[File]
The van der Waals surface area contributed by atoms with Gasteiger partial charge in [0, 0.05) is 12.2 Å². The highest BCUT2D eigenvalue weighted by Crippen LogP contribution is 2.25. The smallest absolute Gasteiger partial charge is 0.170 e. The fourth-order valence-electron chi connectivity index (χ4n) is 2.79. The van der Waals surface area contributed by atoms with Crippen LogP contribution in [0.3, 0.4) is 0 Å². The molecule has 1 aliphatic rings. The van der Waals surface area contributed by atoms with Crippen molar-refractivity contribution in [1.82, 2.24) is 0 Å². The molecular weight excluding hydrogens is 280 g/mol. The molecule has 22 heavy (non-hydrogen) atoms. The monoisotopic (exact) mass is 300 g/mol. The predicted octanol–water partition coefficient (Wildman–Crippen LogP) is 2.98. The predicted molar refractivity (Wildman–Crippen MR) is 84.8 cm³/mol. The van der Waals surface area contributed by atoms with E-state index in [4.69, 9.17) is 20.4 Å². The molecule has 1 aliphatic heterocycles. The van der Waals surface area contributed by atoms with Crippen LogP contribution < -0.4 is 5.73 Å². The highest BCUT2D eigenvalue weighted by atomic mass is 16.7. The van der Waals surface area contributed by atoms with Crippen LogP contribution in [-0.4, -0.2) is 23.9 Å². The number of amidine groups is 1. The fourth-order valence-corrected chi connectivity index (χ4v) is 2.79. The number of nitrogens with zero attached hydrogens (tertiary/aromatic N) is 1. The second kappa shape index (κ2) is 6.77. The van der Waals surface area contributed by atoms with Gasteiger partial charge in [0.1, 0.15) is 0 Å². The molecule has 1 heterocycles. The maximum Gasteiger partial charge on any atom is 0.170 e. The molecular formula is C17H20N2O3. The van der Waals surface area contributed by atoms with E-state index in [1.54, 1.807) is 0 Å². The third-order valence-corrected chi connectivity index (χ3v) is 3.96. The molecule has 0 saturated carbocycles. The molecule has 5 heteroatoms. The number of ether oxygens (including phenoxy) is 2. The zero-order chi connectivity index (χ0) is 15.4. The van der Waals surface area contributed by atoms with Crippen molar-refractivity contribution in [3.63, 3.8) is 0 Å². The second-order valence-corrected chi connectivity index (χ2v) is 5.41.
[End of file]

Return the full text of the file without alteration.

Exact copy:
The van der Waals surface area contributed by atoms with Gasteiger partial charge in [0, 0.05) is 12.2 Å². The highest BCUT2D eigenvalue weighted by Crippen LogP contribution is 2.25. The smallest absolute Gasteiger partial charge is 0.170 e. The fourth-order valence-electron chi connectivity index (χ4n) is 2.79. The van der Waals surface area contributed by atoms with Crippen LogP contribution in [0.3, 0.4) is 0 Å². The molecule has 1 aliphatic rings. The van der Waals surface area contributed by atoms with Crippen molar-refractivity contribution in [1.82, 2.24) is 0 Å². The molecular weight excluding hydrogens is 280 g/mol. The molecule has 22 heavy (non-hydrogen) atoms. The monoisotopic (exact) mass is 300 g/mol. The predicted octanol–water partition coefficient (Wildman–Crippen LogP) is 2.98. The predicted molar refractivity (Wildman–Crippen MR) is 84.8 cm³/mol. The van der Waals surface area contributed by atoms with E-state index in [4.69, 9.17) is 20.4 Å². The molecule has 1 aliphatic heterocycles. The van der Waals surface area contributed by atoms with Crippen LogP contribution < -0.4 is 5.73 Å². The highest BCUT2D eigenvalue weighted by atomic mass is 16.7. The van der Waals surface area contributed by atoms with Crippen LogP contribution in [-0.4, -0.2) is 23.9 Å². The number of amidine groups is 1. The fourth-order valence-corrected chi connectivity index (χ4v) is 2.79. The number of nitrogens with zero attached hydrogens (tertiary/aromatic N) is 1. The second kappa shape index (κ2) is 6.77. The van der Waals surface area contributed by atoms with Gasteiger partial charge in [0.1, 0.15) is 0 Å². The molecule has 1 heterocycles. The maximum Gasteiger partial charge on any atom is 0.170 e. The molecular formula is C17H20N2O3. The van der Waals surface area contributed by atoms with E-state index in [1.54, 1.807) is 0 Å². The third-order valence-corrected chi connectivity index (χ3v) is 3.96. The molecule has 0 saturated carbocycles. The molecule has 5 heteroatoms. The number of ether oxygens (including phenoxy) is 2. The zero-order chi connectivity index (χ0) is 15.4. The van der Waals surface area contributed by atoms with Crippen molar-refractivity contribution in [3.63, 3.8) is 0 Å². The second-order valence-corrected chi connectivity index (χ2v) is 5.41.